Persistent and multi-drug resistant, the new candida auris superbug is not a pandemic yet, and despite fears of its rampant onset, is not going to be.
Worrying because unlike most funguses, it seems to spread from person to person – a yeast that colonises the skin and therefore transfers on contact.
It’s also nosocomial, particularly present in hospitals where it targets the already ill – those patients with surgical incisions or intravenous feeds, apertures in the body that provide the way in.
That makes it a real hazard to patients and health care givers – easily contaminating clothing, linen, bedrails, chairs, catheters and all kinds of surrounding equipment. A “touch it if you dare” situation requiring isolation if possible – a strain on already stretched NHS resources.
Hard to come clean
To make things more difficult, candida auris is also resilient against the usual cleaning agents. Recommended is chlorine-based treatment at 1,000ppm dilution – as strong as can be risked without harming surroundings.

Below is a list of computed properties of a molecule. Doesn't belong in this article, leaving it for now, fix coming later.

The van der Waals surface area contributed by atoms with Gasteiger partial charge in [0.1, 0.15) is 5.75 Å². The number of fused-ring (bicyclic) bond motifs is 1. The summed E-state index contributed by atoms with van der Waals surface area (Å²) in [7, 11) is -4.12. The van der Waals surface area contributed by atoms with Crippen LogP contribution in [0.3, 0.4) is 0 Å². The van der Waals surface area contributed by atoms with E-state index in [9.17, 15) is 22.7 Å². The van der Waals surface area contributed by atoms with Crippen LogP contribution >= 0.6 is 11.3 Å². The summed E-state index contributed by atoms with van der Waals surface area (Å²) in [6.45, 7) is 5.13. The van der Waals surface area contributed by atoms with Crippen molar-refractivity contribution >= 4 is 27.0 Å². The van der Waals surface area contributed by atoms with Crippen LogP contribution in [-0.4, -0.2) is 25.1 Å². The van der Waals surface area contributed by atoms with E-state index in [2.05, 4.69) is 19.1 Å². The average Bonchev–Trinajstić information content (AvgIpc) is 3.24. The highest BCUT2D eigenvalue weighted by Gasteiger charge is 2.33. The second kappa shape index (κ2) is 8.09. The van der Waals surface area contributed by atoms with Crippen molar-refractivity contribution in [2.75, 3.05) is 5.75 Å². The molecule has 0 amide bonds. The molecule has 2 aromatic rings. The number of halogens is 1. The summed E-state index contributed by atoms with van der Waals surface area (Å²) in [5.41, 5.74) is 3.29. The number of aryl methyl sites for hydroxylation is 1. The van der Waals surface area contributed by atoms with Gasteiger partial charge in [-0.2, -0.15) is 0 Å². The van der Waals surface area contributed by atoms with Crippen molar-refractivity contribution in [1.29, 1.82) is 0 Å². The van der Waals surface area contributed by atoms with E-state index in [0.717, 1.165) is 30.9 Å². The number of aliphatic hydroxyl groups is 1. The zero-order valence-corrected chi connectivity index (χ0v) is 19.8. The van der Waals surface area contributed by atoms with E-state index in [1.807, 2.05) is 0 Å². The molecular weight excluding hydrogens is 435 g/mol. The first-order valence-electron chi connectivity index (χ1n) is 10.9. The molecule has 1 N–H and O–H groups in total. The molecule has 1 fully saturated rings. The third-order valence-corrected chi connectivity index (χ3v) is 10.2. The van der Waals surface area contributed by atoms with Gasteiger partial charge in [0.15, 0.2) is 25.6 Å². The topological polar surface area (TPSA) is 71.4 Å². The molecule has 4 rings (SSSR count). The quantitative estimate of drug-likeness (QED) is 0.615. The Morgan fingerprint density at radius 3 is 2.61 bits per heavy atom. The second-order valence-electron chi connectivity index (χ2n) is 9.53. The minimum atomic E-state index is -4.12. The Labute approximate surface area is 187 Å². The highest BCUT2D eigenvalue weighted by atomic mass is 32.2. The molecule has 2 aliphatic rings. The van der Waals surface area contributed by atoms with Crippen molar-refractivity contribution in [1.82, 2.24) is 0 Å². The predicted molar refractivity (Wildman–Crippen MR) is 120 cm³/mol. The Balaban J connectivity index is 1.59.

Even so, the bug persists, frequently demanding action the hard way – repeated deep cleans and the closing down of ward and ICU facilities among the 35 hospitals affected.
One of them however knows it’s got the bug beaten – showing the way for others to get themselves candida auris-free. We can’t tell which hospital it is, as all work of this nature has to be confidential.
Suffice it to say though, that after two deep cleans and much worry, one particular hospital has solved the problem overnight and banished candida auris from its corridors.
Clearing up with mist
Misting up affected areas with ionised hydrogen peroxide – a quick and effective way to neutralise ALL germs immediately.
This process does require facilities to be completely vacated – though it is possible to section off areas with protective PVC sheeting and handle the job piecemeal.
Once clear, the hydrogen peroxide is released into the air, to spread in all directions and against all surfaces. The ionising forces wide dispersal and electrostatic attraction to pathogens – clamping to them like magnets and ripping them apart by oxidising them.
The hospital involved made one phone call and 24 hours later the job was done – all clear and back to normal, ready for the onset of winter. No candida auris, no anything – sterilised, safe and secure.